NNPCL Partners Gambia Petroleum Company For Expansion of Oil Production
In a bid to boost oil production and expand its current output, the Nigerian National Petroleum Company Limited (NNPCL) has signed a Memorandum of Understanding with the Gambian National Petroleum Company (GNPC).
Investors King reports that the partnership between the two countries is targeted to drive massive growth in the industry and enlarge its crude oil market.
The Nigeria and Gambia Petroleum firms signed the agreement at the headquarters of NNPC Limited in Abuja.
The NNPCL’s Executive Vice President, Business Services, Danladi Inuwa and GNPC’s Managing Director, Baboucarr Njie, signed the MOU for their respective companies.
According to a tweet by the NNPCL, the new collaboration is aimed at expanding the nation’s oil sector beyond the shores of Nigeria.
NNPCL stated, “Areas of interest include new frontier exploration, crude oil market expansion opportunities and transfer of technology towards the quest for more energy security for both countries and the West African sub-region.”
Investors King had earlier reported that NNPCL is set to drill crude oil in Nasarawa state on March 21, 2023 as another measure to expand oil exploration.
According to the Group Chief Executive Officer, NNPC Ltd, Mele Kyari, oil exploration in Nasarawa began in 2010 which will be massively revamped having found crude oil in the state.
“We started exploration work in the areas that we will now focus on since late 2010. Exploration work is always a tedious activity, you gather data, interpret them, make sense out of it and ultimately you’ll decide to test the outcomes.
“We have established a petroleum environment technically, we have seen our data, many years of work, most of them done very recently. We have seen a great potential for finding hydrocarbons in Nasarawa State. To confirm this, we are going to start drilling on March 21, 2023, and we are very optimistic that it will be a successful exercise,” Kyari said.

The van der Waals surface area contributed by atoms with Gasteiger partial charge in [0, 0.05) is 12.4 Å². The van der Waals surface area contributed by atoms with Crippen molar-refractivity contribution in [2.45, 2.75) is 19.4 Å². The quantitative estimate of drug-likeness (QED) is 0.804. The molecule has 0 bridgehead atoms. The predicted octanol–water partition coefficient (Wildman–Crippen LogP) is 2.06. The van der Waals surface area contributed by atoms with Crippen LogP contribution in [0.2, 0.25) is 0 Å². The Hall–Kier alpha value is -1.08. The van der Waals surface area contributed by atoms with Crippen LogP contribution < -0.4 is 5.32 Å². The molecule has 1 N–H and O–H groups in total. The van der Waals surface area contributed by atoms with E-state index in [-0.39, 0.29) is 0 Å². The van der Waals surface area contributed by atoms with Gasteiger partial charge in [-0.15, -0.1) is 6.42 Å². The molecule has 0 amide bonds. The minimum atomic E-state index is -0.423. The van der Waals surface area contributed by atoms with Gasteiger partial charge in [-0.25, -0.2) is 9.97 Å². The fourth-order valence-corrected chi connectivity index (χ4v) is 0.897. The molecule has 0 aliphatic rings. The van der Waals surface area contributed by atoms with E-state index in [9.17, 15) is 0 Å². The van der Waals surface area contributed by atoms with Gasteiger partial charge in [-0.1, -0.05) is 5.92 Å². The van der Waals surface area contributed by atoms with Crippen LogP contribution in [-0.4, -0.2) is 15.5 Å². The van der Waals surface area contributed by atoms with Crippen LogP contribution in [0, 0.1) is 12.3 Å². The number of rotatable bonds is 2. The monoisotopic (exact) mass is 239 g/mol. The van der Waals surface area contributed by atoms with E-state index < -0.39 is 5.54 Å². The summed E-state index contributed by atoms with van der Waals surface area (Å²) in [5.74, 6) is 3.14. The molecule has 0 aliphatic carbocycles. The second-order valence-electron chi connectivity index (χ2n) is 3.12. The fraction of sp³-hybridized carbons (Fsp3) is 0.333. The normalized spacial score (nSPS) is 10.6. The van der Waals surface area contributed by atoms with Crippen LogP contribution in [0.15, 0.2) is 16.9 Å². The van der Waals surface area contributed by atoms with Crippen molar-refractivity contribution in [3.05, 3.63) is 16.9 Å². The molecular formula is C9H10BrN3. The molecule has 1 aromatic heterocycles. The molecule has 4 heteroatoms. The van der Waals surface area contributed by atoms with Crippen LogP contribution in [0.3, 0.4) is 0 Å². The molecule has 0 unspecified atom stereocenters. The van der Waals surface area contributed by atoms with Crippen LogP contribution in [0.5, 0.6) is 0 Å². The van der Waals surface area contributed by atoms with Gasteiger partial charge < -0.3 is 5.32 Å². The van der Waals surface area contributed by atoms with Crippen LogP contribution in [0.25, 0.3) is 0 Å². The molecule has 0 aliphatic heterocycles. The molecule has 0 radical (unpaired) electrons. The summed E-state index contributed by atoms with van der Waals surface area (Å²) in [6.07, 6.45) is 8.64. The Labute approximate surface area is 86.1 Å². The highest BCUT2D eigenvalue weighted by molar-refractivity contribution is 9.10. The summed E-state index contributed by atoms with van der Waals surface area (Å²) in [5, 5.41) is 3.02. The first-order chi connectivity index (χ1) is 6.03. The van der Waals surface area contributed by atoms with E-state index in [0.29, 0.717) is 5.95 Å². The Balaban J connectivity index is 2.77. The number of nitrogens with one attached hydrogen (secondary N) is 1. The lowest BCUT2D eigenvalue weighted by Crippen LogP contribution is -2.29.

Oil Prices Rise Amid Supply Disruption and Optimism in Banking Sector
Crude oil prices continued their upward trend on Tuesday following significant gains recorded the previous day.
The increase was driven by concerns over supply disruption in Iraqi Kurdistan, as well as hopes that turmoil in the banking sector is being contained.
Brent crude oil, against which Nigerian oil is priced, rose by 0.4% to $78.44 a barrel while the West Texas Intermediate U.S. crude oil was up 0.4% to $73.07 per barrel.
These gains were recorded after prices surged more than $3 on Monday, largely because of the reports that Iraq halted exports of about 450,000 barrels per day from its northern Kurdistan region through Turkey.
According to Barclays, the Iraqis issue could last unit the end of the year. The bank, therefore, revised upward its prediction by $3 to $92 a barrel for Brent for 2023.
The announcement that First Citizens BancShares Inc will acquire deposits and loans of Silicon Valley Bank also contributed to the positive sentiment, sending European bank shares higher.
However, PVM Oil analyst Tamas Varga warned that concerns about financial stability could still trigger a flight out of risk, saying, “At the moment, concerns about the risk to financial stability have been relegated to the back of investors’ minds, but another bank run could trigger a flight out of risk again.”
China’s crude oil imports are expected to rise by 6.2% in 2023 to 540 million tonnes, according to a forecast by a research unit of China National Petroleum Corp. This is expected to further support oil prices, as is Russia’s focus on boosting energy exports to friendly countries.
Meanwhile, U.S. crude oil stockpiles were seen rising by about 200,000 barrels last week, according to a preliminary Reuters poll. The American Petroleum Institute will publish its inventory data later on Tuesday, followed by the U.S. Energy Information Administration on Wednesday.
Oil Prices Rise Amidst Global Banking Concerns and Russian Nuclear Tensions
Oil prices rose on Monday as investors evaluated efforts by authorities to address concerns about the global banking system.